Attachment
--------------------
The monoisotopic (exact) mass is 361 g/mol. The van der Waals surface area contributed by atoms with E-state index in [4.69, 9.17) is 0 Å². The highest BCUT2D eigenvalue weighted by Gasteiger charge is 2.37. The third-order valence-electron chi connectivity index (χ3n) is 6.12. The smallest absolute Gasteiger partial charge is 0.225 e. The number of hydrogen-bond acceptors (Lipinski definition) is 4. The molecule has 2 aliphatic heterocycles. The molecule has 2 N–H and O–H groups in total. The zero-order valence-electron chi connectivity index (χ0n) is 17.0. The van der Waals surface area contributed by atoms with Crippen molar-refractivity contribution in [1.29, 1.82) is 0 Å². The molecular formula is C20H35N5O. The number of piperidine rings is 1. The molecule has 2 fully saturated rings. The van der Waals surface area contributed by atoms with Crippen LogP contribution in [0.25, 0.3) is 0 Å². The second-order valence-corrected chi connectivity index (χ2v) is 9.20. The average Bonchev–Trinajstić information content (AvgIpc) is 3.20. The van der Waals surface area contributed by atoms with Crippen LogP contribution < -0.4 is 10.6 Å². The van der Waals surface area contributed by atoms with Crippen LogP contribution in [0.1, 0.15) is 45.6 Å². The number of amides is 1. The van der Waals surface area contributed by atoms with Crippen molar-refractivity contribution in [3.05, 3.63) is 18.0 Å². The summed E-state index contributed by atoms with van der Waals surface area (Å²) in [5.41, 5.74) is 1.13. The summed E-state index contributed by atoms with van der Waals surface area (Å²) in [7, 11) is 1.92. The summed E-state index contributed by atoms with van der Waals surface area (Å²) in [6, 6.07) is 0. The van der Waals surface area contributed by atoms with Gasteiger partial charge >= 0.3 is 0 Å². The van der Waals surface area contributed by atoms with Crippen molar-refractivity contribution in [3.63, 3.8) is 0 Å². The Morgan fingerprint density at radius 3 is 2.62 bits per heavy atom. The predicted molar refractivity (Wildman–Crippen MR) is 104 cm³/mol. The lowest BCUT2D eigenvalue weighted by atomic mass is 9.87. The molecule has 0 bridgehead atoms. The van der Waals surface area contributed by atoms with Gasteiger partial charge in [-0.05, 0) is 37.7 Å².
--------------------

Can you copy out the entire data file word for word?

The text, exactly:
The monoisotopic (exact) mass is 361 g/mol. The van der Waals surface area contributed by atoms with E-state index in [4.69, 9.17) is 0 Å². The highest BCUT2D eigenvalue weighted by Gasteiger charge is 2.37. The third-order valence-electron chi connectivity index (χ3n) is 6.12. The smallest absolute Gasteiger partial charge is 0.225 e. The number of hydrogen-bond acceptors (Lipinski definition) is 4. The molecule has 2 aliphatic heterocycles. The molecule has 2 N–H and O–H groups in total. The zero-order valence-electron chi connectivity index (χ0n) is 17.0. The van der Waals surface area contributed by atoms with Crippen molar-refractivity contribution in [1.29, 1.82) is 0 Å². The molecular formula is C20H35N5O. The number of piperidine rings is 1. The molecule has 2 fully saturated rings. The van der Waals surface area contributed by atoms with Crippen LogP contribution in [0.25, 0.3) is 0 Å². The second-order valence-corrected chi connectivity index (χ2v) is 9.20. The average Bonchev–Trinajstić information content (AvgIpc) is 3.20. The van der Waals surface area contributed by atoms with Crippen LogP contribution < -0.4 is 10.6 Å². The van der Waals surface area contributed by atoms with Crippen LogP contribution in [0.1, 0.15) is 45.6 Å². The number of amides is 1. The van der Waals surface area contributed by atoms with Crippen molar-refractivity contribution in [3.05, 3.63) is 18.0 Å². The summed E-state index contributed by atoms with van der Waals surface area (Å²) in [5.41, 5.74) is 1.13. The summed E-state index contributed by atoms with van der Waals surface area (Å²) in [7, 11) is 1.92. The summed E-state index contributed by atoms with van der Waals surface area (Å²) in [6, 6.07) is 0. The van der Waals surface area contributed by atoms with Gasteiger partial charge >= 0.3 is 0 Å². The van der Waals surface area contributed by atoms with Crippen molar-refractivity contribution in [3.63, 3.8) is 0 Å². The Morgan fingerprint density at radius 3 is 2.62 bits per heavy atom. The predicted molar refractivity (Wildman–Crippen MR) is 104 cm³/mol. The lowest BCUT2D eigenvalue weighted by atomic mass is 9.87. The molecule has 0 bridgehead atoms. The van der Waals surface area contributed by atoms with Gasteiger partial charge in [-0.05, 0) is 37.7 Å².